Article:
One lovely Saturday this summer, over 300 editors, filmmakers, and post-production professionals opted to pack the NYIT Auditorium on Broadway for a full day of panels focused on the art of editing documentary films, episodic TV and visual effects.
In 2002, Josh Apter was a freelance Avid editor who also had a few private training clients on the side, a couple of whom were keen on learning Final Cut Pro. "There was always this notion in my head that knowing both programs was going to be an important thing for an editor," he recalls. Apter guessed correctly, for today, Manhattan Edit Workshop (MEW) is thriving as both an Apple authorized training center and an Avid authorized education center, and has just built out its new 2,600-square-foot headquarters at 80 Fifth Avenue in Manhattan.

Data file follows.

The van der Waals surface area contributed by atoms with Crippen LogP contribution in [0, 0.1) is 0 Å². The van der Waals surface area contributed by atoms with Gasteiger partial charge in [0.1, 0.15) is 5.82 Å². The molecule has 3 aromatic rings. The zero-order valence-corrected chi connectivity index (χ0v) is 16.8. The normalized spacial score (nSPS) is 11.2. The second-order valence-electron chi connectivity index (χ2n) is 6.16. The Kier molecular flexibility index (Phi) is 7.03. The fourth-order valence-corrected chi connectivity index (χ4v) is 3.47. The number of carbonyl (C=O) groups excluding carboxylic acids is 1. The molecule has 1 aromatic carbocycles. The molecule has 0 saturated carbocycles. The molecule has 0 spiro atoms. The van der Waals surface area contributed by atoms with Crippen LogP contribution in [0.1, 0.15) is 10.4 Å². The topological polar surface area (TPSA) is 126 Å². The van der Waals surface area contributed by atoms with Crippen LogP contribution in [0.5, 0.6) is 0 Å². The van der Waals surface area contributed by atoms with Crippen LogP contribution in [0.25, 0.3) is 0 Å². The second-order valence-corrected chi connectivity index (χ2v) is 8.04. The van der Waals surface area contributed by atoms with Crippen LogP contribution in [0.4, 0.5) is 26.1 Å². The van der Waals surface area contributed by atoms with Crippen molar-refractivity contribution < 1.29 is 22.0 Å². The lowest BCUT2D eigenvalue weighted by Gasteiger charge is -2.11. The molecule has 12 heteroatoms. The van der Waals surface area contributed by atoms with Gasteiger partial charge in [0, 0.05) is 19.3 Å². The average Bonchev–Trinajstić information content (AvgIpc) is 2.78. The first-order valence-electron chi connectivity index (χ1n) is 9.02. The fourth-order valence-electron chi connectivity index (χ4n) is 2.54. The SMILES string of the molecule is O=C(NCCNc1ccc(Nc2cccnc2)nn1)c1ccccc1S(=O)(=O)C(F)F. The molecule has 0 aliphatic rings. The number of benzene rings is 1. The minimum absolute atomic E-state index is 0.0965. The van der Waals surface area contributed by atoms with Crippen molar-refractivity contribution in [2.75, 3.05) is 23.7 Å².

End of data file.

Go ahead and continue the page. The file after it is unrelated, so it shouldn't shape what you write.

On a chilly evening this past Februrary, the Motion Picture Editors Guild and training center Manhattan Edit Workshop (MEW) present an evening with noted independent film editor Curtiss Clayton.
On a wintry Thursday evening in late February, Carol Littleton, ACE spoke to a crowd of more than 50 filmmakers at the New York Editors Guild office. In her presentation, the then Artist-in-Residence at the Manhattan Edit Workshop--who is a former President of the Guild and currently the organization's Vice President--described techniques of creating character and thematic introductions in her films.
As the editor of Focus Features' fall release Hollywoodland, Michael Berenbaum can empathize with the plight of the film's real-life character, George Reeves and perils of being typecast. Television's first Superman, Reeves (played by Ben Affleck) slowly deteriorates throughout the film's flashbacks as his dreams of becoming a serious actor are crushed by the very public weight of his red cape.